TETRAPLOID DAYLILY GENETICSTetraploid plants are generally regarded as more desirable than their diploid counterparts. They can occur naturally, or by soaking seeds in a solution of colchicine, a toxin which interferes with microtubules within the cell and prevents chromosome separation during cell division. One cell ends up with double the normal number of chromosomes, while the other has no chromosomes and is doomed to die off.
Having two different sets of chromosomes per cell means that all the enzymes and protein products that allow every cell in the plant to function, have the potential to double in amount. Not everything doubles in amount, because (1) there are physical limits, (2) rate-limiting steps, (3) and cellular monitoring system to force some proteins to exist at a precise concentration. Enough things do double up to create thicker flowers, stockier stems, more disease resistance... depending of the plant species.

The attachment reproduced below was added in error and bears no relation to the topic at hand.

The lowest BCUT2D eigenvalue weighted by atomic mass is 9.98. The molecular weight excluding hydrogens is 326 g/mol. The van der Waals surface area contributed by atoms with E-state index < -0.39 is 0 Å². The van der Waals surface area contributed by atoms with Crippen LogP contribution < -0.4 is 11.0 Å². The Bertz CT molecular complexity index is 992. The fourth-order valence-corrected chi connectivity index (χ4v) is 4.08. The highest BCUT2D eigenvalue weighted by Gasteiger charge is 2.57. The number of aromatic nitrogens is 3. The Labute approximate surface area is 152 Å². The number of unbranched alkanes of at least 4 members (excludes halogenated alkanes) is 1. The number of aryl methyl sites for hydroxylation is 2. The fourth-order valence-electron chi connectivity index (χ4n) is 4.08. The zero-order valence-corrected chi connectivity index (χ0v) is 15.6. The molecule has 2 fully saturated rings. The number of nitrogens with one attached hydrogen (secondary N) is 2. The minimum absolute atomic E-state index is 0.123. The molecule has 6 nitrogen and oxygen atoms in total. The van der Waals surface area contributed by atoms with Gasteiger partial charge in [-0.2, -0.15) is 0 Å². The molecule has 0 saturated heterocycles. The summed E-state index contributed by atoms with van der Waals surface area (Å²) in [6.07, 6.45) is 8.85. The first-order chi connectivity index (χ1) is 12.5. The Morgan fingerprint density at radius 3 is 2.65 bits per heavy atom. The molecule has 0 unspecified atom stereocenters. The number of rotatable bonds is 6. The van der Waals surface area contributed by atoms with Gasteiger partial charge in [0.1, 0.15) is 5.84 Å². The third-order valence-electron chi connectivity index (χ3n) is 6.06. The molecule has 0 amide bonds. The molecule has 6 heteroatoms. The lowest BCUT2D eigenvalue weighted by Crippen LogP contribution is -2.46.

There are also unintended, undesirable effects. For instance, a thicker flower may be cause by thicker cellulose walls around each cell, opacifying the colored substance within each cells that impart the flower its colors. When tetraploid cymbidium orchids first occurred in cultivation, everyone was thrilled with the rounder, thicker and longer-lasting flowers; until it was realized that they were mostly whitish pastels and a lot of hybridizing work lay ahead to re-introduce the bold colors seen in species and diploid.
The genetics of tetraploid plants are more complex than for diploid flowers. The rate of phenotypic change is less than for diploid plants, and more progeny has to be planted in order to uncover recessive traits. Let's compare. Below is a standard F1 diploid cross for one trait:
Now, here is the same for a tetraploid plant:
In the F1 generation, both crosses are similar, all flowers are expected to be yellow. It gets complicated in the F2 generation.
Let's recall what the F2 diploid sibling cross looked like, with 25% of the offspring showing off the recessive white:
Here is below the messy F2 tetraploid table, where only 6% of the flowers will show the recessive white:
In practive, it means that it takes four times more effort to work in a recessive trait in a tetraploid breeding line than for a diploid one. Only 6% of the tetraploids, compared to 25% of the diploids.